A neoliberal urban agenda, characterised by a vision for Smart City development, is currently being pursued in India. The first 20 cities have been selected, and the retrofitting and development of greenfield sites has begun. At a time when promises are being made in terms of environmentally and technologically driven solutions to urban ills, from water and sanitation to transport and sewage, it is important to pause and consider the perspectives of children and families, who have in recent years experienced considerable upheaval to their land and livelihoods. The vision of Lavasa is to build ‘five self-sustaining towns with a permanent population of 300,000 residents … [with] award winning urban design developed on the principles of New Urbanism’, with the management advocating ‘urban life with rural advantages’, connectivity, diversity, mixed housing, walkability and sustainability. However, the development has been marred in controversy since its inception over issues such as land acquisition, environmental clearances and more recently financial turmoil. This has had significant implications for people and place, and whilst we are not repeating these disputes here, we acknowledge the ongoing politics which shape the everyday experience of those who live, learn, work and play in this space. Here we focus on those families who had a connection to the land and its past. The following discussion is based on four themes which emerged from the qualitative research and were reflected in a final output of the project, the ‘My City model’, a city plan based on the perspectives and everyday experiences of 130 children and young people.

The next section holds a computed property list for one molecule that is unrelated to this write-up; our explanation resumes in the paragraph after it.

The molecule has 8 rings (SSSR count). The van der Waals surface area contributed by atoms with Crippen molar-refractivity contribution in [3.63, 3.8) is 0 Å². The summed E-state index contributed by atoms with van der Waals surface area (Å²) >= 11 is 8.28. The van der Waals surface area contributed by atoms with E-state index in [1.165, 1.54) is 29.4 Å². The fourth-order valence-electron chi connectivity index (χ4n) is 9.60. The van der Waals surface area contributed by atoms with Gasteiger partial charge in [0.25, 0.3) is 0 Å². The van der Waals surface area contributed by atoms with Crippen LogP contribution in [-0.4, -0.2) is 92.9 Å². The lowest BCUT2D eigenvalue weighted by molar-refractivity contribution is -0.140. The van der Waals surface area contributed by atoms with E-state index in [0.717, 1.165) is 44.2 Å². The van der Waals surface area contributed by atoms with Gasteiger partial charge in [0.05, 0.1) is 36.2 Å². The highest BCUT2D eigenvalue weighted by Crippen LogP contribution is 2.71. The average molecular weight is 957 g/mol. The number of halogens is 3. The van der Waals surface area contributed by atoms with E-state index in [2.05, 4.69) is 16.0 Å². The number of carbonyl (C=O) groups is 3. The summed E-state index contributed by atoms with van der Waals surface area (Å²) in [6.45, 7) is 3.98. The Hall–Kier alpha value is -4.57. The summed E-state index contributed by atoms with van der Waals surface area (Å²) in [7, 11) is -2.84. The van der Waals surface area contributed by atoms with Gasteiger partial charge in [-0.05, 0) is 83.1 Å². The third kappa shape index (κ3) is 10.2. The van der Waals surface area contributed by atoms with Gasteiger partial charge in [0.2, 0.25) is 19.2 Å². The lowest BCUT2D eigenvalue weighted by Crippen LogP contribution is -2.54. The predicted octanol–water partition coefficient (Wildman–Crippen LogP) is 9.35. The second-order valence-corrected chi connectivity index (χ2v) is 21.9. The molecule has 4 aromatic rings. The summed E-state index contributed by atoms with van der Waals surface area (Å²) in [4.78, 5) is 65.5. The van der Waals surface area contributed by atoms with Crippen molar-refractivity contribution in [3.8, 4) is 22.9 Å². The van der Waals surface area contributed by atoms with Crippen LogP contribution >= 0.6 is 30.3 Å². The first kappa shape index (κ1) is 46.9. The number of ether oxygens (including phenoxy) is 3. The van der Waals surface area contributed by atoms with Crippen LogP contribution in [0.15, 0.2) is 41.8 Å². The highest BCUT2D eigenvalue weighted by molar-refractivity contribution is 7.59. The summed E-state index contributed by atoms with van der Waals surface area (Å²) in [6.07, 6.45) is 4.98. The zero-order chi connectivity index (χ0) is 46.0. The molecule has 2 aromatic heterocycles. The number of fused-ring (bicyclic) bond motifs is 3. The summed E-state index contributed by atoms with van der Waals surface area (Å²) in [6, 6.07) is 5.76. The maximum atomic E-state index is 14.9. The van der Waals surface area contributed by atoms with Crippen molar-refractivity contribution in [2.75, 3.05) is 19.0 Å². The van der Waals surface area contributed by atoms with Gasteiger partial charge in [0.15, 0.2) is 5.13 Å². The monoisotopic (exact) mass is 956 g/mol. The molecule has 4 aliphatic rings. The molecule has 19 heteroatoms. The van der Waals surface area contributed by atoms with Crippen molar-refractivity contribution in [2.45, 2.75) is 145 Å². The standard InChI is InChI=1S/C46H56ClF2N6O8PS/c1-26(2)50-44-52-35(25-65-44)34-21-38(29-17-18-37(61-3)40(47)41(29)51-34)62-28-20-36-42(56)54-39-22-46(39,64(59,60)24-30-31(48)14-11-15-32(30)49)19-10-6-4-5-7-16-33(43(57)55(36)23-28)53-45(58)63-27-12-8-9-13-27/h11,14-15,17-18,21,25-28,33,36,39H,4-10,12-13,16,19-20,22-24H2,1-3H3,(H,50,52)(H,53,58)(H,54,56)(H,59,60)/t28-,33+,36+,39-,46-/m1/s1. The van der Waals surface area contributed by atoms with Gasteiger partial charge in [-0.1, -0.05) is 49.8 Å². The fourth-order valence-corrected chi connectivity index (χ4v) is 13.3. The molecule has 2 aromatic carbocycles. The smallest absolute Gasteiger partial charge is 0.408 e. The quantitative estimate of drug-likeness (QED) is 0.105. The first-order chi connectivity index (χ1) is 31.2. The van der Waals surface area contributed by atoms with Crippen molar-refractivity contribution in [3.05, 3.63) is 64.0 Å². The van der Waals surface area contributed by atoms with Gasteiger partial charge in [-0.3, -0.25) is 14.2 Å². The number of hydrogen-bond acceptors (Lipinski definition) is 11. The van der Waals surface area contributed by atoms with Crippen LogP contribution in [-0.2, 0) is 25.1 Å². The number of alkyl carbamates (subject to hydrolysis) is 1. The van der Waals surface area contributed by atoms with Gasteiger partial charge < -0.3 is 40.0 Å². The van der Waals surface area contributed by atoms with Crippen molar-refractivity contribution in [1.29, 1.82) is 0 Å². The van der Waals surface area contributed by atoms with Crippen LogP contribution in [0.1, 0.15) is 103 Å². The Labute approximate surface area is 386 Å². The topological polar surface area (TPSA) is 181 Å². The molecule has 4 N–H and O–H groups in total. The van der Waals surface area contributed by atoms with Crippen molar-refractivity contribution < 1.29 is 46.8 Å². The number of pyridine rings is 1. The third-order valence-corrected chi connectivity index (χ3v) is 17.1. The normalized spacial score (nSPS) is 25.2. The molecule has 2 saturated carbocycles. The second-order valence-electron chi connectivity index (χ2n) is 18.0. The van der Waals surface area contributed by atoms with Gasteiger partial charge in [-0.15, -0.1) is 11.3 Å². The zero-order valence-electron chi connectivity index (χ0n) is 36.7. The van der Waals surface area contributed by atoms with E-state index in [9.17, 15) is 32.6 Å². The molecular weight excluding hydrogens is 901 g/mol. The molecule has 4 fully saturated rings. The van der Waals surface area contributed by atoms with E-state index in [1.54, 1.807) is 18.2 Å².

First, a brief note on the model building methodology: the ‘My City’ workshops emerged from 11 months of ethnographic, participatory research. Formulated by young people themselves, the concept was to create their vision for the next phase of the development, using recycled materials. A self-selecting group of ‘planners’ worked on the overall plan for the development, each specialising in a particular element of the vision (i.e. themes of nature, transport, play, houses, education and facilities). They then liaised with the ‘builders’ to construct the model buildings, the roads and trees. There were three ‘My City’ workshops with children and young people aged 9-14; adult stakeholders involved in the urban design and architecture for the development also participated, listening and working with the young participants to plan and construct their vision. The final model can be seen in Figure 1.